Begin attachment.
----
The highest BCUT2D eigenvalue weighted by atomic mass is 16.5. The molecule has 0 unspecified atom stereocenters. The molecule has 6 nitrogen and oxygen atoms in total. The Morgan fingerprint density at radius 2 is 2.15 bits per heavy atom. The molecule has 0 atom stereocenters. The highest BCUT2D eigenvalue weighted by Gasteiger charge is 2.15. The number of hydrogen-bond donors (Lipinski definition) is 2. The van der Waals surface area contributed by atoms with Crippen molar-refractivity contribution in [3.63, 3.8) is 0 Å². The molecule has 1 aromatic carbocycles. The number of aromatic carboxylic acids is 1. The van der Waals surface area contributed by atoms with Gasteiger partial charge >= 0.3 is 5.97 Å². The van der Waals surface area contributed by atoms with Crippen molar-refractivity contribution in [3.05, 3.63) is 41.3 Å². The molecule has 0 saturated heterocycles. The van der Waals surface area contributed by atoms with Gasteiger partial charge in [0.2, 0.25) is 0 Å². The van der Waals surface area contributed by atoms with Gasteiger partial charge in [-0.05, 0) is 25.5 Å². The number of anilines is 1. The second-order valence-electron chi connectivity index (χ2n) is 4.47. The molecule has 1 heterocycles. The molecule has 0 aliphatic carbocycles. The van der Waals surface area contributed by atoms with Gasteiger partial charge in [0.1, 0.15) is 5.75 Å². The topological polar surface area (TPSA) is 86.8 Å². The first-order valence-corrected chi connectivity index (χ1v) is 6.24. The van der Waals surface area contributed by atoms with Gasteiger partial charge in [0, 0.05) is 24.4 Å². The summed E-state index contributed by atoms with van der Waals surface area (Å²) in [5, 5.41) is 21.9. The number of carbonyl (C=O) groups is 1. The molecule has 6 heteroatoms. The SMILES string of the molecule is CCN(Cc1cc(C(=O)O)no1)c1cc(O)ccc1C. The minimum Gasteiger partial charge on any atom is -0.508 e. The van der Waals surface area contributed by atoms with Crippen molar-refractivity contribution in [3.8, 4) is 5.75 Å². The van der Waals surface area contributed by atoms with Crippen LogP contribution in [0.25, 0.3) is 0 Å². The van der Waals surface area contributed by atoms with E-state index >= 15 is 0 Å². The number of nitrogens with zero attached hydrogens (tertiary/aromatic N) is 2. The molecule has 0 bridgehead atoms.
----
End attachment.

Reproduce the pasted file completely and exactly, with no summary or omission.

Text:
The highest BCUT2D eigenvalue weighted by atomic mass is 16.5. The molecule has 0 unspecified atom stereocenters. The molecule has 6 nitrogen and oxygen atoms in total. The Morgan fingerprint density at radius 2 is 2.15 bits per heavy atom. The molecule has 0 atom stereocenters. The highest BCUT2D eigenvalue weighted by Gasteiger charge is 2.15. The number of hydrogen-bond donors (Lipinski definition) is 2. The van der Waals surface area contributed by atoms with Crippen molar-refractivity contribution in [3.63, 3.8) is 0 Å². The molecule has 1 aromatic carbocycles. The number of aromatic carboxylic acids is 1. The van der Waals surface area contributed by atoms with Gasteiger partial charge >= 0.3 is 5.97 Å². The van der Waals surface area contributed by atoms with Crippen molar-refractivity contribution in [3.05, 3.63) is 41.3 Å². The molecule has 0 saturated heterocycles. The van der Waals surface area contributed by atoms with Gasteiger partial charge in [0.2, 0.25) is 0 Å². The van der Waals surface area contributed by atoms with Gasteiger partial charge in [-0.05, 0) is 25.5 Å². The number of anilines is 1. The second-order valence-electron chi connectivity index (χ2n) is 4.47. The molecule has 1 heterocycles. The molecule has 0 aliphatic carbocycles. The van der Waals surface area contributed by atoms with Gasteiger partial charge in [0.1, 0.15) is 5.75 Å². The topological polar surface area (TPSA) is 86.8 Å². The first-order valence-corrected chi connectivity index (χ1v) is 6.24. The van der Waals surface area contributed by atoms with Gasteiger partial charge in [0, 0.05) is 24.4 Å². The summed E-state index contributed by atoms with van der Waals surface area (Å²) in [5, 5.41) is 21.9. The number of carbonyl (C=O) groups is 1. The molecule has 6 heteroatoms. The SMILES string of the molecule is CCN(Cc1cc(C(=O)O)no1)c1cc(O)ccc1C. The minimum Gasteiger partial charge on any atom is -0.508 e. The van der Waals surface area contributed by atoms with Crippen molar-refractivity contribution in [3.8, 4) is 5.75 Å². The van der Waals surface area contributed by atoms with Crippen LogP contribution in [0.25, 0.3) is 0 Å². The van der Waals surface area contributed by atoms with E-state index >= 15 is 0 Å². The number of nitrogens with zero attached hydrogens (tertiary/aromatic N) is 2. The molecule has 0 bridgehead atoms.